In Jim Cook's Archive


The runaway spending of our government puts the dollar at grave risk.  Despite this fact it’s highly unlikely that this excessive spending will be voluntarily curbed.  Our government will stop spending when the markets of the world force it to quit.  Nothing could be more unpleasant for America.  It will start with dollar weakness. Make no mistake, the dollar could ultimately become worthless.

The worst thing about our government’s reckless spending is that it threatens the dollar’s role as the world’s reserve currency.  As it stands now the dollar is in great demand in many parts of the world.  In some countries it rivals or substitutes for the national currency.  However, the constant printing and monetary expansion of the dollar to fund trade deficits and budget deficits is taking a toll.  The Chinese news agency Kinhua reported, “The U.S. has long been facing the same problem: living beyond its means.  At present, the country has debts as high as 55 trillion U.S. dollars, including more than 14 trillion U.S. dollars of treasury bonds.”

Chinese concerns may be the principal reason the Federal Reserve has been reluctant to launch QE3.  The Chinese have the financial power to bring us to our knees simply by selling the treasury bonds they own.  It’s amazing how oblivious Wall Street is to our indebtedness.  Stock buyers refuse to see what they don’t want to have happen. Kinhua noted, “Economists agree that the United States’ largest foreign creditor, China should contemplate ways to pull itself out of the ‘dollar trap,’ as the U.S. economy is faltering with its debt piling up and its currency on the brink to depreciate.”

I was in Canada in early July.  Several friends invited my wife and I to have dinner with them at the race track.  After the races started I pulled out a U.S. twenty dollar bill because I didn’t have much Canadian money.  Can I use this I asked?  All three couples gave me the horse laugh.  Their money which was always at a deep discount to ours is now worth a little more than ours.  It was disconcerting to have them show less respect for the dollar.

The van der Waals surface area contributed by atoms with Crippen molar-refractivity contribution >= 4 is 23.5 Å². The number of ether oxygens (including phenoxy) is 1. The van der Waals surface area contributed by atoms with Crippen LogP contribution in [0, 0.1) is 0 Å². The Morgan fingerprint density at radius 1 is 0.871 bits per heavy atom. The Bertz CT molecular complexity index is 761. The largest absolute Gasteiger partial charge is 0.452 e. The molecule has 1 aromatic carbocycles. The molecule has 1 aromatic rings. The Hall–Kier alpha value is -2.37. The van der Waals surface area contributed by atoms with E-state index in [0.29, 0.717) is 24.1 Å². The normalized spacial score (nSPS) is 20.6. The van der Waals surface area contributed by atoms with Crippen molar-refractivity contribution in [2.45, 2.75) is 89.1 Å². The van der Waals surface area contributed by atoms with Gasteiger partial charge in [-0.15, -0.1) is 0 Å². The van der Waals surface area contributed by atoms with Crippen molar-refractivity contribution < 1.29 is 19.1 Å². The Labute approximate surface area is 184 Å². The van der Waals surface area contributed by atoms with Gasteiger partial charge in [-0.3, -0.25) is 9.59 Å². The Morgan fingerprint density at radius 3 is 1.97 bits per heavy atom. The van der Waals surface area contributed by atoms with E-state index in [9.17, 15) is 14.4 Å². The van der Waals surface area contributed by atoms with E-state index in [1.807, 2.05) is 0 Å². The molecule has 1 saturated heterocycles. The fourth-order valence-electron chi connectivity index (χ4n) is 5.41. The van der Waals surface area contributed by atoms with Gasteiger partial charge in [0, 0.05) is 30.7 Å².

Currently the demand for the dollar is strong because of the European crisis.  If Europe suffers a contagion that spreads a distrust of fiat money it could eventually come here.  A panic out of dollars could ensue.  Another possible outcome would be dollar weakness after Europe calms down.  This would find China and other Asian countries along with mid-eastern and South American nations using other currencies.  Any lessening of demand for dollars means less bond buying.  That would require the U.S. to raise interest rates.  Such an increase would be a dagger in the heart of the economy.

Wall Street and Washington put all their trust in a few people to run our economic and monetary affairs.  Chief among them is Mr. Bernanke who said in January 2008, “The Federal Reserve is not currently forecasting a recession.”  In 2006 he said, “Housing markets are cooling a bit.  Our expectation is that the decline in activity or the slowing in activity will be moderate, that house prices will probably continue to rise.”  And in 2007 said, “We believe the effect of the troubles in the subprime sector on the broader housing market will likely be limited, and we do not expect significant spillovers from the subprime market to the rest of the economy or to the financial system.”

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